Davis supporters say their candidate would do well because his 11th District includes Northern Virginia’s Fairfax and Prince William counties.
Conservatives disagree with some of Mr. Davis‘ political views, but acknowledge he might be the best candidate in the general election.
Mr. Davis, 58, has been raising his profile among Republicans in the more conservative southern part of Virginia. He has had dinner with party leaders and plans another swing through the region next month.
Such efforts are necessary, considering that the party’s anti-tax conservatives in the primaries June 12 defeated two state Senate incumbents who sided with Democrats in 2004 to pass a $1.38 billion tax increase.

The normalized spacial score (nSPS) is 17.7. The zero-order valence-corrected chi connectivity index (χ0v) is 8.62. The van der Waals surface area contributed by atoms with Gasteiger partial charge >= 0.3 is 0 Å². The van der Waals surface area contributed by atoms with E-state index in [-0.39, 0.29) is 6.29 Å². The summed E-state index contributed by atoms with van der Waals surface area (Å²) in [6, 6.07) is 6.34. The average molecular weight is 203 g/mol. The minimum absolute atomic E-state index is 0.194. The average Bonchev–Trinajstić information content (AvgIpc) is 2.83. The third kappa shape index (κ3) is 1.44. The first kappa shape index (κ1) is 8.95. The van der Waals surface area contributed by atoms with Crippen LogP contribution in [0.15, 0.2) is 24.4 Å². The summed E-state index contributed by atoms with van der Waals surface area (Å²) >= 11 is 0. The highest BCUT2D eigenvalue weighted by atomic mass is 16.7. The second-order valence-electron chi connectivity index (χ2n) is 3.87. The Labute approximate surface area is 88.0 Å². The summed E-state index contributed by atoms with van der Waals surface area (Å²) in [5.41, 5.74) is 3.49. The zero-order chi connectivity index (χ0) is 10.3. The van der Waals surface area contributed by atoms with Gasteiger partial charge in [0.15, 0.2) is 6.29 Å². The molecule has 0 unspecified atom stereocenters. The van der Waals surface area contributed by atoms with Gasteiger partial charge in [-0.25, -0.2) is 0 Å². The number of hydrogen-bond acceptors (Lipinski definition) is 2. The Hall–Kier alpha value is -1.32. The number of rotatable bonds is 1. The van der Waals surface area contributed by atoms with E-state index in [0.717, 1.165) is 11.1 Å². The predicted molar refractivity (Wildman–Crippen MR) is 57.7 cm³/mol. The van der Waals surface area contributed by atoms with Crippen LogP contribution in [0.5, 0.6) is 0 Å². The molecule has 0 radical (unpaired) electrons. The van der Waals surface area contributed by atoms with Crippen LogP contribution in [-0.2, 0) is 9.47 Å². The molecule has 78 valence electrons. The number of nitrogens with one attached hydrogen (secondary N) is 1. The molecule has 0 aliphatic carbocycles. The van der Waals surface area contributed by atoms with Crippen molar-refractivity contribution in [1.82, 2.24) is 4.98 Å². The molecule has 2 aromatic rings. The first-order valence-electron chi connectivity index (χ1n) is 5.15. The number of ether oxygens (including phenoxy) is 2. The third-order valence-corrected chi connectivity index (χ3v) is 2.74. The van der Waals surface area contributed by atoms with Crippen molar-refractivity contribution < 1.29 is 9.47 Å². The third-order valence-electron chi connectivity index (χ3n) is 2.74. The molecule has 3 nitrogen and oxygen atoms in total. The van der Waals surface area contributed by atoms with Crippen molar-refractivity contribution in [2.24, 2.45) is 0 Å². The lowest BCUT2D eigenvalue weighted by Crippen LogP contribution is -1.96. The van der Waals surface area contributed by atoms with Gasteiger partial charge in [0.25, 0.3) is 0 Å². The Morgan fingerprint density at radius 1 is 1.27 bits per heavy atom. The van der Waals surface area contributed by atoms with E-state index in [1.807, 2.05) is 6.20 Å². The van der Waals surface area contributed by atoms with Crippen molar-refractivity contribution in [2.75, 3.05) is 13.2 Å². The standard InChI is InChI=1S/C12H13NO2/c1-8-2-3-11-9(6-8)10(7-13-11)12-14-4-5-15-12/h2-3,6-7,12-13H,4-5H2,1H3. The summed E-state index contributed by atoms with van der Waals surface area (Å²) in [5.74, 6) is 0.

Observers say the results show the strength of Mr. Gilmore and other conservatives who promise to retain the tenets of less government and taxation.
“I think a strong conservative candidate would probably win our nomination,” Mr. Blackwell said.
The Republican winner faces a potential challenge from Mark R. Warner, a Democrat and popular former governor who has been mentioned as a possible vice presidential candidate.
“It would be like the [World Wrestling Federation] cage match at the end of the year,” he said.